Problem in reading `.fgb` file

Hi,
I tried to reaf a fgb file as ``` use flatgeobuf::*;
use std::fs::File;
use std::io::BufReader;

fn main() {
let mut filein = BufReader::new(File::open("countries.fgb")?);
let mut fgb = FgbReader::open(&mut filein)?.select_all()?;
while let Some(feature) = fgb.next()? {
println!("{}", feature.property::("name").unwrap());
println!("{}", feature.to_json()?);
}
}```. cargo build says:

  Compiling geo1 v0.1.0 (/usr/local/geo1)
error[E0277]: the `?` operator can only be used in a function that returns `Result` or `Option` (or another type that implements `FromResidual`)
--> src/main.rs:6:64
 |
5 | fn main() {
 | --------- this function should return `Result` or `Option` to accept `?`
6 |     let mut filein = BufReader::new(File::open("countries.fgb")?);
 |                                                                ^ cannot use the `?` operator in a function that returns `()`
 |
 = help: the trait `FromResidual<Result<Infallible, std::io::Error>>` is not implemented for `()`

error[E0277]: the `?` operator can only be used in a function that returns `Result` or `Option` (or another type that implements `FromResidual`)
--> src/main.rs:7:47
 |
5 | fn main() {
 | --------- this function should return `Result` or `Option` to accept `?`
6 |     let mut filein = BufReader::new(File::open("countries.fgb")?);
7 |     let mut fgb = FgbReader::open(&mut filein)?.select_all()?;
 |                                               ^ cannot use the `?` operator in a function that returns `()`
 |
 = help: the trait `FromResidual<Result<Infallible, flatgeobuf::Error>>` is not implemented for `()`

error[E0277]: the `?` operator can only be used in a function that returns `Result` or `Option` (or another type that implements `FromResidual`)
--> src/main.rs:7:61
 |
5 | fn main() {
 | --------- this function should return `Result` or `Option` to accept `?`
6 |     let mut filein = BufReader::new(File::open("countries.fgb")?);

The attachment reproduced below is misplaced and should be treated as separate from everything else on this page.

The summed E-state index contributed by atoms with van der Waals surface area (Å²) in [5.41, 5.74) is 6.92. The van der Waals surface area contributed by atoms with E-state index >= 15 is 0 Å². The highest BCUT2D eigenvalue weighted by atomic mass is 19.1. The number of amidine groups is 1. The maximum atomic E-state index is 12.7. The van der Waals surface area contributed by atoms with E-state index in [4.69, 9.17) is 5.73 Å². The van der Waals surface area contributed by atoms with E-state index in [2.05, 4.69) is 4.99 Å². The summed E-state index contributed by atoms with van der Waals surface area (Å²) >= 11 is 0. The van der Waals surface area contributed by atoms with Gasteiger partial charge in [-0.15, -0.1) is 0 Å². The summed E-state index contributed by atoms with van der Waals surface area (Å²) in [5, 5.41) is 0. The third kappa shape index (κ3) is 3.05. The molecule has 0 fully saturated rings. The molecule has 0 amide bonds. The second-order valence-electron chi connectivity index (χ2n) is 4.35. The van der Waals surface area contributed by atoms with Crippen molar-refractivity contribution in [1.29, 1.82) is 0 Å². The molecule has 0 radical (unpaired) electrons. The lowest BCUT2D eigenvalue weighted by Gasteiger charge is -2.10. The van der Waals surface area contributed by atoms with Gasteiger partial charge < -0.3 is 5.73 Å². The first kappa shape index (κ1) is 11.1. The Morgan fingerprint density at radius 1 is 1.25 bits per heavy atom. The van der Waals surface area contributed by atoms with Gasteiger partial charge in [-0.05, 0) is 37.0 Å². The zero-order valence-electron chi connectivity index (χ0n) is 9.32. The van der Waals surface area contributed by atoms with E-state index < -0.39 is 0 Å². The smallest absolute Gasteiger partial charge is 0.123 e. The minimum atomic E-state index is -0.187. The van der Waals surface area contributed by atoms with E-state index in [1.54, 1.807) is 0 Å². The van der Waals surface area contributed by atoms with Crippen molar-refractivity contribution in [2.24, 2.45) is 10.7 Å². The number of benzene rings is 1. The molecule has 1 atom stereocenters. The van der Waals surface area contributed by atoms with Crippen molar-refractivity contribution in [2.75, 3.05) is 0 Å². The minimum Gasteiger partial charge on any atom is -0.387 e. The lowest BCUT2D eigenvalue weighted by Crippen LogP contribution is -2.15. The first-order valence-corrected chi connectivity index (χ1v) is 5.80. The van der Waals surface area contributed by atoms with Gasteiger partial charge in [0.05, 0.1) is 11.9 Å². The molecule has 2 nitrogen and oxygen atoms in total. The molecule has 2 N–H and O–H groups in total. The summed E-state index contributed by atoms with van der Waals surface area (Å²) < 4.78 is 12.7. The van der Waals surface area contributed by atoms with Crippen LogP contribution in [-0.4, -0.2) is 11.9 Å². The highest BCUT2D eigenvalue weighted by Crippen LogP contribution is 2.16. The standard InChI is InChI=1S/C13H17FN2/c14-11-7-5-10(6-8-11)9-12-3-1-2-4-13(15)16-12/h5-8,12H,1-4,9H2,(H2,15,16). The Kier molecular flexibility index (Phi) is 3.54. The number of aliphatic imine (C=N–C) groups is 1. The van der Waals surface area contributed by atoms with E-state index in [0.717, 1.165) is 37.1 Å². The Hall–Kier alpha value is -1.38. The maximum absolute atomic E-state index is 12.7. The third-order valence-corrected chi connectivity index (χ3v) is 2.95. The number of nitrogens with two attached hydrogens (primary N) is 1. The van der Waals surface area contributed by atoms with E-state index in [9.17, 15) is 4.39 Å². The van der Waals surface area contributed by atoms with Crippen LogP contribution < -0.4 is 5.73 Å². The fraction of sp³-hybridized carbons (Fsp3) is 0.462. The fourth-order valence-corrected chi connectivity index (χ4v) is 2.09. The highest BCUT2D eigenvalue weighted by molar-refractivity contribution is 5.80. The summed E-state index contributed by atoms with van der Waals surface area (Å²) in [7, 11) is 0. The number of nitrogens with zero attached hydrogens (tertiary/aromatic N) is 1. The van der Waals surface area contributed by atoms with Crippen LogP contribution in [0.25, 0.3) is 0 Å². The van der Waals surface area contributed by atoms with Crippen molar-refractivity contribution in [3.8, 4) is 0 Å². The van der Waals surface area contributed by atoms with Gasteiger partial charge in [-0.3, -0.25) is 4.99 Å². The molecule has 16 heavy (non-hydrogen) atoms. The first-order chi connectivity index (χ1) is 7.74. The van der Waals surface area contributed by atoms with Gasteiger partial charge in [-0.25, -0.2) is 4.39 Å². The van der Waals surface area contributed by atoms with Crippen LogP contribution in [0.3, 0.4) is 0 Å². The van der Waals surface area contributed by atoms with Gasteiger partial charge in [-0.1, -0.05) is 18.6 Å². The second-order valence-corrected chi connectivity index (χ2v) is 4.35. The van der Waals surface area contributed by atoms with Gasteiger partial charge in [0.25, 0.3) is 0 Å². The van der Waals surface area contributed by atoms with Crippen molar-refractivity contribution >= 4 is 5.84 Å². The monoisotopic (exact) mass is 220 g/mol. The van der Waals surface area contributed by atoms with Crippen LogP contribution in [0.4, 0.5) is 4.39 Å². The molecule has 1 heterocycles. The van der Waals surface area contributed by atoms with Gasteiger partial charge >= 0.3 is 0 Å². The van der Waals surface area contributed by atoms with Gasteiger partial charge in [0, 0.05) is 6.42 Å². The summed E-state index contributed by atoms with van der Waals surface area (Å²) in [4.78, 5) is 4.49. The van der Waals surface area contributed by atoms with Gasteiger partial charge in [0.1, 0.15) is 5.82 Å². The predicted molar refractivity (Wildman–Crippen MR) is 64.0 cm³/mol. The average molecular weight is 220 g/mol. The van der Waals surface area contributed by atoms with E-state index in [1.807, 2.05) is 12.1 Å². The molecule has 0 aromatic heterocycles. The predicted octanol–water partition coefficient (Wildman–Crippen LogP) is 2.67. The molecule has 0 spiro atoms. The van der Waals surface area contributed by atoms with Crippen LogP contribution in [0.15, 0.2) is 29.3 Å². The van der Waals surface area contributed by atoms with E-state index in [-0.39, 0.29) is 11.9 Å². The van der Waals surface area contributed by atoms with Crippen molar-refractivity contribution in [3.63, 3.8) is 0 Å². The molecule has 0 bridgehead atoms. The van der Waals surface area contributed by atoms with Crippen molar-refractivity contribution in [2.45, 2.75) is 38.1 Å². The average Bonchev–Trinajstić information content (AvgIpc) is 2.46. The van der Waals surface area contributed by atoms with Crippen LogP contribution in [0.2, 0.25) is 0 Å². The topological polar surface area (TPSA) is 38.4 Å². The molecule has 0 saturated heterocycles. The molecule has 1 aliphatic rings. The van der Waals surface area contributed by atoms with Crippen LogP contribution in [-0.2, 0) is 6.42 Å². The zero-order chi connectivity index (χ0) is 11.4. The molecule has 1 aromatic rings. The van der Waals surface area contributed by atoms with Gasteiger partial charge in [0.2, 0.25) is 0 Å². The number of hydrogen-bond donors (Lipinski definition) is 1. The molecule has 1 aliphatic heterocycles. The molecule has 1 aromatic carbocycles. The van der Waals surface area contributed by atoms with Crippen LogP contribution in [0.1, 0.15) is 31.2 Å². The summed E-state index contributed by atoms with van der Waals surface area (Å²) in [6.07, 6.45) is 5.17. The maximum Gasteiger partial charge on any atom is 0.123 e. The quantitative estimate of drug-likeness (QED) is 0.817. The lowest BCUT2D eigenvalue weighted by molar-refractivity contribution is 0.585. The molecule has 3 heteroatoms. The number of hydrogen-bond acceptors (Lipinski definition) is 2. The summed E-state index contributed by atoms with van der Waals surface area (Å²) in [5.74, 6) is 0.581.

7 |     let mut fgb = FgbReader::open(&mut filein)?.select_all()?;
 |                                                             ^ cannot use the `?` operator in a function that returns `()`
 |
 = help: the trait `FromResidual<Result<Infallible, flatgeobuf::Error>>` is not implemented for `()`

error[E0277]: the `?` operator can only be used in a function that returns `Result` or `Option` (or another type that implements `FromResidual`)
--> src/main.rs:8:41
 |
5 | fn main() {
 | --------- this function should return `Result` or `Option` to accept `?`
...
8 |     while let Some(feature) = fgb.next()? {
 |                                         ^ cannot use the `?` operator in a function that returns `()`
 |
 = help: the trait `FromResidual<Result<Infallible, flatgeobuf::Error>>` is not implemented for `()`

error[E0599]: no method named `to_json` found for reference `&FgbFeature` in the current scope
 --> src/main.rs:10:32
  |
10 |         println!("{}", feature.to_json()?);
  |                                ^^^^^^^ method not found in `&FgbFeature`

Some errors have detailed explanations: E0277, E0599.
For more information about an error, try `rustc --explain E0277`.
error: could not compile `geo1` (bin "geo1") due to 5 previous errors ```

Your main function returns the unit type, (), which is the default when no return type is specified, and the error is telling you that it must return a Result, since the ? will cause a Result to be returned when there is an error.

1 Like

Just for reference, in Rust nomenclature this is called the unit type. This might be important for OP as they may want to change their main function to return a Result<(), SomeError>.

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The ? operator is the rough equivalent of "unwrap the value or return from the function", where the value returned has the same type as the unwrapped value -- e.g. return None when failing to unwrap an Option, or return Err(the_error.into()) when failing to unwrap a Result.

Something like this will probably work for you:

fn main() -> Result<(), Box<dyn std::error::Error>> {
    // Your current code
    Ok(())
}

Or changing all the ? to .unwrap() or .expect("failed to open file") or the like.

Or gracefully handling the errors and not panicking.

Here's the relevant section of the book.

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